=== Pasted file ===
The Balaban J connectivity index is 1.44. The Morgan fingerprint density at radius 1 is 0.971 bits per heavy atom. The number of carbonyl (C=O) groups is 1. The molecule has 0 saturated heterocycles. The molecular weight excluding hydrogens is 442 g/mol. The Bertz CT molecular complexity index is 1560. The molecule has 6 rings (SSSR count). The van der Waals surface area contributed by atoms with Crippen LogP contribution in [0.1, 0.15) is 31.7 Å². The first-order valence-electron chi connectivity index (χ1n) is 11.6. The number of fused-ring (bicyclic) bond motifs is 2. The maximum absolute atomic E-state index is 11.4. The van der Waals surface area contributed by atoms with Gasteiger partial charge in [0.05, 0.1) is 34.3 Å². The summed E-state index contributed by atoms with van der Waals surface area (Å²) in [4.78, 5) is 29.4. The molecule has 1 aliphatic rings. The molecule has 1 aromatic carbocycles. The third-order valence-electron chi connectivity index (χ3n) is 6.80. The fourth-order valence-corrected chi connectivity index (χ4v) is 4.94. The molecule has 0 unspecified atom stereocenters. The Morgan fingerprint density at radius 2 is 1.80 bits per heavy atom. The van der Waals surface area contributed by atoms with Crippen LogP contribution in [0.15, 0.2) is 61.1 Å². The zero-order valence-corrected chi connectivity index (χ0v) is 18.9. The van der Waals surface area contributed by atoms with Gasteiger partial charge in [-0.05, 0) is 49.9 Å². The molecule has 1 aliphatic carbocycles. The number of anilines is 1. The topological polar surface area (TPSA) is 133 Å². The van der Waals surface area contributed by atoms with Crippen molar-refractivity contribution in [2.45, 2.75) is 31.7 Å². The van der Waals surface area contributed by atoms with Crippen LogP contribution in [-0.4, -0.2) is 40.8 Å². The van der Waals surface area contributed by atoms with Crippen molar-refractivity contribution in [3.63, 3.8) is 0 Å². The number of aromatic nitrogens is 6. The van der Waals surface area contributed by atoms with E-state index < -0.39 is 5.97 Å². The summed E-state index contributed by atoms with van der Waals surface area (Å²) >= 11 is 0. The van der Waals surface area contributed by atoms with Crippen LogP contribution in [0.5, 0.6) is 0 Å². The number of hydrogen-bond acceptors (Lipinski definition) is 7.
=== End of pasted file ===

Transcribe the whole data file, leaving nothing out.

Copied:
The Balaban J connectivity index is 1.44. The Morgan fingerprint density at radius 1 is 0.971 bits per heavy atom. The number of carbonyl (C=O) groups is 1. The molecule has 0 saturated heterocycles. The molecular weight excluding hydrogens is 442 g/mol. The Bertz CT molecular complexity index is 1560. The molecule has 6 rings (SSSR count). The van der Waals surface area contributed by atoms with Crippen LogP contribution in [0.1, 0.15) is 31.7 Å². The first-order valence-electron chi connectivity index (χ1n) is 11.6. The number of fused-ring (bicyclic) bond motifs is 2. The maximum absolute atomic E-state index is 11.4. The van der Waals surface area contributed by atoms with Gasteiger partial charge in [0.05, 0.1) is 34.3 Å². The summed E-state index contributed by atoms with van der Waals surface area (Å²) in [4.78, 5) is 29.4. The molecule has 1 aliphatic rings. The molecule has 1 aromatic carbocycles. The third-order valence-electron chi connectivity index (χ3n) is 6.80. The fourth-order valence-corrected chi connectivity index (χ4v) is 4.94. The molecule has 0 unspecified atom stereocenters. The Morgan fingerprint density at radius 2 is 1.80 bits per heavy atom. The van der Waals surface area contributed by atoms with Crippen LogP contribution in [0.15, 0.2) is 61.1 Å². The zero-order valence-corrected chi connectivity index (χ0v) is 18.9. The van der Waals surface area contributed by atoms with Gasteiger partial charge in [-0.05, 0) is 49.9 Å². The molecule has 1 aliphatic carbocycles. The number of anilines is 1. The topological polar surface area (TPSA) is 133 Å². The van der Waals surface area contributed by atoms with Crippen molar-refractivity contribution in [2.45, 2.75) is 31.7 Å². The van der Waals surface area contributed by atoms with Crippen LogP contribution in [-0.4, -0.2) is 40.8 Å². The van der Waals surface area contributed by atoms with Crippen molar-refractivity contribution in [3.63, 3.8) is 0 Å². The number of aromatic nitrogens is 6. The van der Waals surface area contributed by atoms with E-state index < -0.39 is 5.97 Å². The summed E-state index contributed by atoms with van der Waals surface area (Å²) >= 11 is 0. The van der Waals surface area contributed by atoms with Crippen LogP contribution in [0.5, 0.6) is 0 Å². The number of hydrogen-bond acceptors (Lipinski definition) is 7.